Chuck Staben, provost and vice president for academic affairs at the University of South Dakota, has been named the new president of the University of Idaho, selected from among 70 applicants and five finalists.
Idaho’s state Board of Education voted unanimously today to hire Staben; he was appointed for a term of three years, at a salary of $350,000 a year.
He cited increasing the number of students who both enroll and graduate, and strategic expansions in university research as among his priorities.
Asked how long he plans to stay in the position – at a university that’s seen considerable turnover in its top position in recent years – Staben said, “Longer than three years,” to loud applause from a crowd gathered for the announcement in an auditorium on the U of I campus in Moscow.
Staben, 55, said, “What I was really looking for as I looked at this opportunity, was the opportunity to have what I call … one last good job for me. I can work 10 or 15 years more. … My wife hates to move. It turns out she’s enthusiastic about this move, but she may not have any more in her, and that’s OK.”
Staben is a biochemist with a Ph.D from the University of California at Berkeley and a bachelor’s degree from the University of Illinois. He’s been at South Dakota since 2008, and previously served as a vice president and professor at the University of Kentucky, from 1989 to 2008. His wife, Mary Beth, is a physician; they have three grown children, all in college or graduate school.
Among Staben’s successes at South Dakota has been managing through a series of state budget cuts. “South Dakota actually has sort of an average level of state support for higher education – it’s not a particularly high level of state support, but it’s been adequate to grow several very good universities,” he told the Moscow audience. “We had some of the same experiences you had, when the recession hit us in 2008 – universities were one of the places that state legislators could look for cuts.”
He said, “So I’ve had some experience advocating for funding at the state legislative level.”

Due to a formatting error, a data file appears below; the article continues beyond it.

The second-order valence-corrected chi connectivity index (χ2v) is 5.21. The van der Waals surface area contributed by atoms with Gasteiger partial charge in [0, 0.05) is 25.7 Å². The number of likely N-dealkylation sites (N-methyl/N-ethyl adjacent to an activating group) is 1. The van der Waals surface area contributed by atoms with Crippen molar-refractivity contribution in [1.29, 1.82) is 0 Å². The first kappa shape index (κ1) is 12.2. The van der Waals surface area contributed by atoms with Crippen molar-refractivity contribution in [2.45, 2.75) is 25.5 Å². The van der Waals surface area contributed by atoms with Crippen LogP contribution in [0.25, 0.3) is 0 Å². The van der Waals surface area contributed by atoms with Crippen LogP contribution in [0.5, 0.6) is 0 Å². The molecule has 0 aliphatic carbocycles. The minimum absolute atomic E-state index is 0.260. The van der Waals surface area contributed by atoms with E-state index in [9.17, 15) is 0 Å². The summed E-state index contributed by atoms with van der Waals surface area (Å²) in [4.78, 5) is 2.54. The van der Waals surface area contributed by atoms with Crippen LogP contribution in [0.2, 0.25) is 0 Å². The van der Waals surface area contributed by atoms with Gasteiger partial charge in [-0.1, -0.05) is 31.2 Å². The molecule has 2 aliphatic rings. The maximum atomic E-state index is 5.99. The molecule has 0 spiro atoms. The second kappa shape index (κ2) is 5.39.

Don Soltman, president of the state Board of Education, praised Staben’s background in research and higher education administration. Since he arrived at the University of South Dakota, Soltman said, “The university has increased enrollment, retention and graduation as well as research grants. Dr. Staben helped guide the university through state funding declines.”
State board member Emma Atchley, a UI alum who chaired the 16-member search committee, said, “We had a gratifying response to the opening.” She said, “Idaho is very fortunate to have attracted such a strong advocate for higher education to lead the university.”
The other four finalists were physicist Donald Birx, chancellor and professor at Penn State Erie; higher education consultant James Applegate, formerly with the University of Kentucky and the Lumina Foundation; Laurie Stenberg-Nichols, provost and vice president for academic affairs at South Dakota State University and a University of Idaho professor from 1988 to 1994; and Jack Payne, a senior vice president at the University of Florida and former conservation chief for Ducks Unlimited.
The U of I’s last president, Duane Nellis, also said he intended to make Moscow his final post when he arrived in 2009, but he left earlier this year to become president of the much larger Texas Tech University. Timothy White was the UI’s president from 2004-2008; Robert Hoover from 1996-2003; and Elisabeth Zinser from 1989-1995.